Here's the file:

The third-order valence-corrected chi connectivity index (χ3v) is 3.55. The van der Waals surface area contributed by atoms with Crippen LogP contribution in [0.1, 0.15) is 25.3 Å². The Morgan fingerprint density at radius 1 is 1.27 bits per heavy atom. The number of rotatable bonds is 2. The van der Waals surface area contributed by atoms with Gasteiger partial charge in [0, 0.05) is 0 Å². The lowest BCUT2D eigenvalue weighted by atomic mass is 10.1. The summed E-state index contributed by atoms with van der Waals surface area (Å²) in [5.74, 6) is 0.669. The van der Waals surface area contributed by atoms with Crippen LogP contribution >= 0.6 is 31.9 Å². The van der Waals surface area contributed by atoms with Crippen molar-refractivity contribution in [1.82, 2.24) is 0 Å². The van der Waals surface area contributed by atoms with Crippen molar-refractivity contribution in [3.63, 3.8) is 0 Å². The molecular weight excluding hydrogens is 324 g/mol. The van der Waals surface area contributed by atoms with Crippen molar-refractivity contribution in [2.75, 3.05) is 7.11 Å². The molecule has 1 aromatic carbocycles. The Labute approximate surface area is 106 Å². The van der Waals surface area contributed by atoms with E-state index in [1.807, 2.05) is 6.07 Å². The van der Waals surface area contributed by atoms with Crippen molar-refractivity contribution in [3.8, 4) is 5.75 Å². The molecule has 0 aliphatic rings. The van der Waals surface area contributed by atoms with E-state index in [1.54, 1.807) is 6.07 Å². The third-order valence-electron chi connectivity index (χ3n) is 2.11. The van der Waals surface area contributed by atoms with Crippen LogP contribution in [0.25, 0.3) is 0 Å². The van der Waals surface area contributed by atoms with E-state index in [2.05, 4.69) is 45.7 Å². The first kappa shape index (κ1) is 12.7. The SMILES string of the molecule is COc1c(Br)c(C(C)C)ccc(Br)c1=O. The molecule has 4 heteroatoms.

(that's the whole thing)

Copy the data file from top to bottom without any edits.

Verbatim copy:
The third-order valence-corrected chi connectivity index (χ3v) is 3.55. The van der Waals surface area contributed by atoms with Crippen LogP contribution in [0.1, 0.15) is 25.3 Å². The Morgan fingerprint density at radius 1 is 1.27 bits per heavy atom. The number of rotatable bonds is 2. The van der Waals surface area contributed by atoms with Gasteiger partial charge in [0, 0.05) is 0 Å². The lowest BCUT2D eigenvalue weighted by atomic mass is 10.1. The summed E-state index contributed by atoms with van der Waals surface area (Å²) in [5.74, 6) is 0.669. The van der Waals surface area contributed by atoms with Crippen LogP contribution >= 0.6 is 31.9 Å². The van der Waals surface area contributed by atoms with Crippen molar-refractivity contribution in [1.82, 2.24) is 0 Å². The van der Waals surface area contributed by atoms with Crippen molar-refractivity contribution in [3.63, 3.8) is 0 Å². The molecular weight excluding hydrogens is 324 g/mol. The van der Waals surface area contributed by atoms with Crippen molar-refractivity contribution in [2.75, 3.05) is 7.11 Å². The molecule has 1 aromatic carbocycles. The Labute approximate surface area is 106 Å². The van der Waals surface area contributed by atoms with E-state index in [1.807, 2.05) is 6.07 Å². The van der Waals surface area contributed by atoms with Crippen molar-refractivity contribution in [3.8, 4) is 5.75 Å². The molecule has 0 aliphatic rings. The van der Waals surface area contributed by atoms with E-state index in [1.54, 1.807) is 6.07 Å². The third-order valence-electron chi connectivity index (χ3n) is 2.11. The van der Waals surface area contributed by atoms with Crippen LogP contribution in [0.25, 0.3) is 0 Å². The van der Waals surface area contributed by atoms with E-state index in [2.05, 4.69) is 45.7 Å². The first kappa shape index (κ1) is 12.7. The SMILES string of the molecule is COc1c(Br)c(C(C)C)ccc(Br)c1=O. The molecule has 4 heteroatoms.